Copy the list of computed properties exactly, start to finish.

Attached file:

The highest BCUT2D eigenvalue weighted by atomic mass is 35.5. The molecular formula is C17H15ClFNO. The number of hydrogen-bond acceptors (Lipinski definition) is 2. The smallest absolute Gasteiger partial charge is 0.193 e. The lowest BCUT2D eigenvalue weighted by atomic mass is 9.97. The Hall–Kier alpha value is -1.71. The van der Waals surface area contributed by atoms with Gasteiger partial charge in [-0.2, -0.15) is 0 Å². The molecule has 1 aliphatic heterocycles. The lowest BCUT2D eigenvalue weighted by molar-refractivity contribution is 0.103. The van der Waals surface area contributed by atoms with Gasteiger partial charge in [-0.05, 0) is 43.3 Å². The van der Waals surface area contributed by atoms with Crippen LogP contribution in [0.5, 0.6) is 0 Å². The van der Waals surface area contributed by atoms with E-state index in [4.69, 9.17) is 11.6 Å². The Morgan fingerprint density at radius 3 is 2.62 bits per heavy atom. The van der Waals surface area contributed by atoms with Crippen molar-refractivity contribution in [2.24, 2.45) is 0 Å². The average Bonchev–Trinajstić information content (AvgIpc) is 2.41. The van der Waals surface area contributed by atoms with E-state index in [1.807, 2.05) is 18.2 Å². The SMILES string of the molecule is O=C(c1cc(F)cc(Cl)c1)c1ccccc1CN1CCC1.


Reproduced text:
The highest BCUT2D eigenvalue weighted by atomic mass is 35.5. The molecular formula is C17H15ClFNO. The number of hydrogen-bond acceptors (Lipinski definition) is 2. The smallest absolute Gasteiger partial charge is 0.193 e. The lowest BCUT2D eigenvalue weighted by atomic mass is 9.97. The Hall–Kier alpha value is -1.71. The van der Waals surface area contributed by atoms with Gasteiger partial charge in [-0.2, -0.15) is 0 Å². The molecule has 1 aliphatic heterocycles. The lowest BCUT2D eigenvalue weighted by molar-refractivity contribution is 0.103. The van der Waals surface area contributed by atoms with Gasteiger partial charge in [-0.05, 0) is 43.3 Å². The van der Waals surface area contributed by atoms with Crippen LogP contribution in [0.5, 0.6) is 0 Å². The van der Waals surface area contributed by atoms with E-state index in [4.69, 9.17) is 11.6 Å². The Morgan fingerprint density at radius 3 is 2.62 bits per heavy atom. The van der Waals surface area contributed by atoms with Crippen molar-refractivity contribution in [2.24, 2.45) is 0 Å². The average Bonchev–Trinajstić information content (AvgIpc) is 2.41. The van der Waals surface area contributed by atoms with E-state index in [1.807, 2.05) is 18.2 Å². The SMILES string of the molecule is O=C(c1cc(F)cc(Cl)c1)c1ccccc1CN1CCC1.